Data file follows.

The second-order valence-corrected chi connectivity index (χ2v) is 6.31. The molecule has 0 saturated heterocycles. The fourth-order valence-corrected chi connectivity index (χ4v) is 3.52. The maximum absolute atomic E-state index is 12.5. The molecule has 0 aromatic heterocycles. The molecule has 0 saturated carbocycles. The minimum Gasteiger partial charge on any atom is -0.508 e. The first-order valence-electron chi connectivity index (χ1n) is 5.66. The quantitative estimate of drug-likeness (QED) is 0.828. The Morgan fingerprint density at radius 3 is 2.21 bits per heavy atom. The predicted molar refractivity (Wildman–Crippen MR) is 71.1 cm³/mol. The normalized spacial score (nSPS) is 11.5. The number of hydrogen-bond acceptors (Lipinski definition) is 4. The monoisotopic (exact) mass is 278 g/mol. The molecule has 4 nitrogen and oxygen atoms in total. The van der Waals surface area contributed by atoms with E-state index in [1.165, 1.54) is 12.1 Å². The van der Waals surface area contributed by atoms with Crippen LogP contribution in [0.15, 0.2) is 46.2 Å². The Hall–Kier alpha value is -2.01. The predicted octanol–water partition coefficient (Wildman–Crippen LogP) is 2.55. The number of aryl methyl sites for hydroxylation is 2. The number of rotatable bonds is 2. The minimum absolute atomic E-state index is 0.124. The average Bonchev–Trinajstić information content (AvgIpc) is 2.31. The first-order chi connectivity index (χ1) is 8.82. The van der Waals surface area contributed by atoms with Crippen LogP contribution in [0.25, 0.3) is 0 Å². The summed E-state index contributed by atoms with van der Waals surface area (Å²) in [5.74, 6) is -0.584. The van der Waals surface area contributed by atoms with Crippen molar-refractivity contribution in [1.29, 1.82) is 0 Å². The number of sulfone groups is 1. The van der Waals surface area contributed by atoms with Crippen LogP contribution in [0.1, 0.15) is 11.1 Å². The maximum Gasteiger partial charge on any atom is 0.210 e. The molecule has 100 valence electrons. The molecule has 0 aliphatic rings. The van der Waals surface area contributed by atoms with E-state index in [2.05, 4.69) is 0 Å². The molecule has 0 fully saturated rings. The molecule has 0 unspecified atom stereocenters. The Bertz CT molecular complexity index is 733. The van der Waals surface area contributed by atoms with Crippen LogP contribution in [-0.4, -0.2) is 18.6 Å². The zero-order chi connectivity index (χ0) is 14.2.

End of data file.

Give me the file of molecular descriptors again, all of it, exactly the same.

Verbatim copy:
The second-order valence-corrected chi connectivity index (χ2v) is 6.31. The molecule has 0 saturated heterocycles. The fourth-order valence-corrected chi connectivity index (χ4v) is 3.52. The maximum absolute atomic E-state index is 12.5. The molecule has 0 aromatic heterocycles. The molecule has 0 saturated carbocycles. The minimum Gasteiger partial charge on any atom is -0.508 e. The first-order valence-electron chi connectivity index (χ1n) is 5.66. The quantitative estimate of drug-likeness (QED) is 0.828. The Morgan fingerprint density at radius 3 is 2.21 bits per heavy atom. The predicted molar refractivity (Wildman–Crippen MR) is 71.1 cm³/mol. The normalized spacial score (nSPS) is 11.5. The number of hydrogen-bond acceptors (Lipinski definition) is 4. The monoisotopic (exact) mass is 278 g/mol. The molecule has 4 nitrogen and oxygen atoms in total. The van der Waals surface area contributed by atoms with E-state index in [1.165, 1.54) is 12.1 Å². The van der Waals surface area contributed by atoms with Crippen LogP contribution in [0.15, 0.2) is 46.2 Å². The Hall–Kier alpha value is -2.01. The predicted octanol–water partition coefficient (Wildman–Crippen LogP) is 2.55. The number of aryl methyl sites for hydroxylation is 2. The number of rotatable bonds is 2. The minimum absolute atomic E-state index is 0.124. The average Bonchev–Trinajstić information content (AvgIpc) is 2.31. The first-order chi connectivity index (χ1) is 8.82. The van der Waals surface area contributed by atoms with Crippen LogP contribution in [0.25, 0.3) is 0 Å². The summed E-state index contributed by atoms with van der Waals surface area (Å²) in [5.74, 6) is -0.584. The van der Waals surface area contributed by atoms with Crippen molar-refractivity contribution in [1.29, 1.82) is 0 Å². The number of sulfone groups is 1. The van der Waals surface area contributed by atoms with Crippen LogP contribution in [0.1, 0.15) is 11.1 Å². The maximum Gasteiger partial charge on any atom is 0.210 e. The molecule has 100 valence electrons. The molecule has 0 aliphatic rings. The van der Waals surface area contributed by atoms with E-state index in [2.05, 4.69) is 0 Å². The molecule has 0 fully saturated rings. The molecule has 0 unspecified atom stereocenters. The Bertz CT molecular complexity index is 733. The van der Waals surface area contributed by atoms with Crippen LogP contribution in [-0.4, -0.2) is 18.6 Å². The zero-order chi connectivity index (χ0) is 14.2.